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MongoDB (NoSQL): An Architectural Overview

MongoDB is one of the forerunners in the NoSQL movement, an effort to promote non-relational, schema-free data stores. It lacks any table JOINs, which avoids performance bottlenecks seen with traditional SQL servers. 

Why NoSQL?

NoSQL servers are not meant to replace traditional SQL servers. They are meant to handle problems without heavy transactional requirements, but with the potential to massively scale if needed. They work well for providing quick access to large number of documents, serving pages on high-traffic web sites, or delivering streaming media.

Document Storage: Database > Collection > Document

MongoDB is a document database. Documents are stored in collections, and collections are in turn stored in a database. A collection is similar to a table in MySQL (it's a named group of documents), but a collection lacks any schema. 

Documents

A document contains the actual data, and is stored as a binary JSON object (called BSON). A single document has a storage limit of 4 MB. Queries are expressed as JSON-style objects, making it pretty painless to save and retrieve data:

var data = {first_name: "John", last_name: "Doe", lottery: [42, 16, 29]};
db.users.save(data);
 

Files can be stored by MongoDB by using the GridFS specification. Since a document can be a maximum of 4 MB, GridFS works by splitting a large file into (usually 256k) chunks before storing it into a files collection. Unfortunately, MongoDB doesn't do any sort of automatic cleanup in the event of a processing error (your collection would be stuck with fragments of the corrupted file).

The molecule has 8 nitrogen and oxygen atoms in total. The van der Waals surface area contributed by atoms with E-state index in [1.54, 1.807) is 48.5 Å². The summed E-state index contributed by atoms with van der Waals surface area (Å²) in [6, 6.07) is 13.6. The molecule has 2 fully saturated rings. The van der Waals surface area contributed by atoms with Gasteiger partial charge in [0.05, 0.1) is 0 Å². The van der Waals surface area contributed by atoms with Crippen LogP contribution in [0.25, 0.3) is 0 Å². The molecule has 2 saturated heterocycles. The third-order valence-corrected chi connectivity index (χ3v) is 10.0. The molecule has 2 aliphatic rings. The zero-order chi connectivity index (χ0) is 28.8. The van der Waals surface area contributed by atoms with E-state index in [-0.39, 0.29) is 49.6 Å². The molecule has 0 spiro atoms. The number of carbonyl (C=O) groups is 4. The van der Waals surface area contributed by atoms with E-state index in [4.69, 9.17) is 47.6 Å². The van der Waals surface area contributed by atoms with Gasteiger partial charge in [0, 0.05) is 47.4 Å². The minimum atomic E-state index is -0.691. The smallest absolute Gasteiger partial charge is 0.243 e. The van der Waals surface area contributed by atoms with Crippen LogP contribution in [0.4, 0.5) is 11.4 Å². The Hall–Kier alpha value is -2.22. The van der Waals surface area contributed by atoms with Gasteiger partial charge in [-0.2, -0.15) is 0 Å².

Horizontal Scalability

MongoDB uses (auto) sharding, not replication, as a way of achieving high scalability. Sharding essentially involves "breaking your database down into smaller chunks called shards and spreading those across a number of distributed servers. With Mongo, we tend to think of replication as a way to gain reliability/failover rather than scalability. (See this article for more.)

Performance

  • There's a client driver per language
    • CouchDB uses REST
  • Documents have a maximum size of 4MB
    • This is not changeable
  • Memory-mapped files for data storage
    • This means that data is limited to around 2GB on 32-bit systems
    • MongoDB stores as much data in RAM as possible
  • Update-in-place (instead of MVCC, as in CouchDB)
  • Written in C++ 

Stay tuned for my next post, which will cover the creation of a simple web app using Mongo and the PHP driver.